The Third Target (J. B. Collins Series #1)

The Third Target (J. B. Collins Series #1)

by Joel C. Rosenberg


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The Third Target (J. B. Collins Series #1) by Joel C. Rosenberg

2016 Christian Book Award finalist (Fiction category)
When New York Times foreign correspondent J. B. Collins hears rumors that an al-Qaeda splinter cell—ISIS—has captured a cache of chemical weapons inside Syria, he knows this is a story he must pursue at all costs. Does the commander of the jihadist faction really have weapons of mass destruction? If so, who is the intended target? The U.S.? Israel? Or someone else? With tensions already high, the impending visit of the American president to the region could prove to be the spark that sets off an explosion of horrendous proportions. Knowing that terrorist forces are already trying to bring down two Arab governments in the region—Iraq and Syria—can Collins uncover the truth before it’s too late? Or will the terrorists succeed in setting their sights on the third target and achieving genocide?

Product Details

ISBN-13: 9781496423276
Publisher: Tyndale House Publishers
Publication date: 10/03/2017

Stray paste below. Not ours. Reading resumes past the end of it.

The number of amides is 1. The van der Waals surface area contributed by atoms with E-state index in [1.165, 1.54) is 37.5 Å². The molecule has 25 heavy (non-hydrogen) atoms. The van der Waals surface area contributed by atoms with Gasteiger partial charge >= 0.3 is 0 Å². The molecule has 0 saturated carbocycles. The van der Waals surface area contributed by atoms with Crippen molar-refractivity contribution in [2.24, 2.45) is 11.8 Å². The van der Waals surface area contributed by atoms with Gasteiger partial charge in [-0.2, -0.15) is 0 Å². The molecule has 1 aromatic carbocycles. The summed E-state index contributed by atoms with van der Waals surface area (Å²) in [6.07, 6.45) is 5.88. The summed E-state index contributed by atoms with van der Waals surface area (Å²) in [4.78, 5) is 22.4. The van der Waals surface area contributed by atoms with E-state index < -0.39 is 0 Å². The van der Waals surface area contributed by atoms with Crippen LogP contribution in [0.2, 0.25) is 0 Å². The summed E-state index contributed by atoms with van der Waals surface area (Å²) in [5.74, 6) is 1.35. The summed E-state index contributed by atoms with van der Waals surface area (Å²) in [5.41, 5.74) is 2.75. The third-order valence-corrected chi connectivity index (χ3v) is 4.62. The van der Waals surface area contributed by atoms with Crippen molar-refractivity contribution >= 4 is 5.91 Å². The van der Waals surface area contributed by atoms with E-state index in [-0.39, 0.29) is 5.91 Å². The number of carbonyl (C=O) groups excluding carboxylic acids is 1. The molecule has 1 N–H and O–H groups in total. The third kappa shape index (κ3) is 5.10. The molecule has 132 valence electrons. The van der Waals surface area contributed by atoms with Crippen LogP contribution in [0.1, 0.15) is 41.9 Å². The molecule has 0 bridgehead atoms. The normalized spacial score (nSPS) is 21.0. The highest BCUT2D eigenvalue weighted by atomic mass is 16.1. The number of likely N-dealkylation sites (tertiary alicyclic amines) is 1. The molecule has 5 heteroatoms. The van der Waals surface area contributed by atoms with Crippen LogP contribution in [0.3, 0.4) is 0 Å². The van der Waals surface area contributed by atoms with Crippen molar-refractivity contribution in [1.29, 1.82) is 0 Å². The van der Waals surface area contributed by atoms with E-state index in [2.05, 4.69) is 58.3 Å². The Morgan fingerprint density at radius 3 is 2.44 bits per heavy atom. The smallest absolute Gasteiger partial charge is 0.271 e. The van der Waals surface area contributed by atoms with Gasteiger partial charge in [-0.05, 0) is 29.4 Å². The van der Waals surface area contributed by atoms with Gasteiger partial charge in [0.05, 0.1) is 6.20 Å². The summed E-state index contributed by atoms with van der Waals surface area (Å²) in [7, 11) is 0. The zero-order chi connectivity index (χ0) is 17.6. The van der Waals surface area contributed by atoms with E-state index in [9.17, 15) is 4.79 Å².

Series: J. B. Collins Series , #1
Pages: 560
Sales rank: 628,436
Product dimensions: 4.00(w) x 7.40(h) x 1.20(d)

About the Author

Joel C. Rosenberg is a New York Times bestselling author with more than three million copies sold among his ten novels (including The Last Jihad, Damascus Countdown, and The Auschwitz Escape), four nonfiction books (including Epicenter and Inside the Revolution), and a digital short (Israel at War). A front-page Sunday New York Times profile called him a “force in the capital.” He has also been profiled by the Washington Times and the Jerusalem Post and has been interviewed on ABC’s Nightline, CNN Headline News, FOX News Channel, The History Channel, MSNBC, The Rush Limbaugh Show, and The Sean Hannity Show. You can follow him at or on Twitter @joelcrosenberg.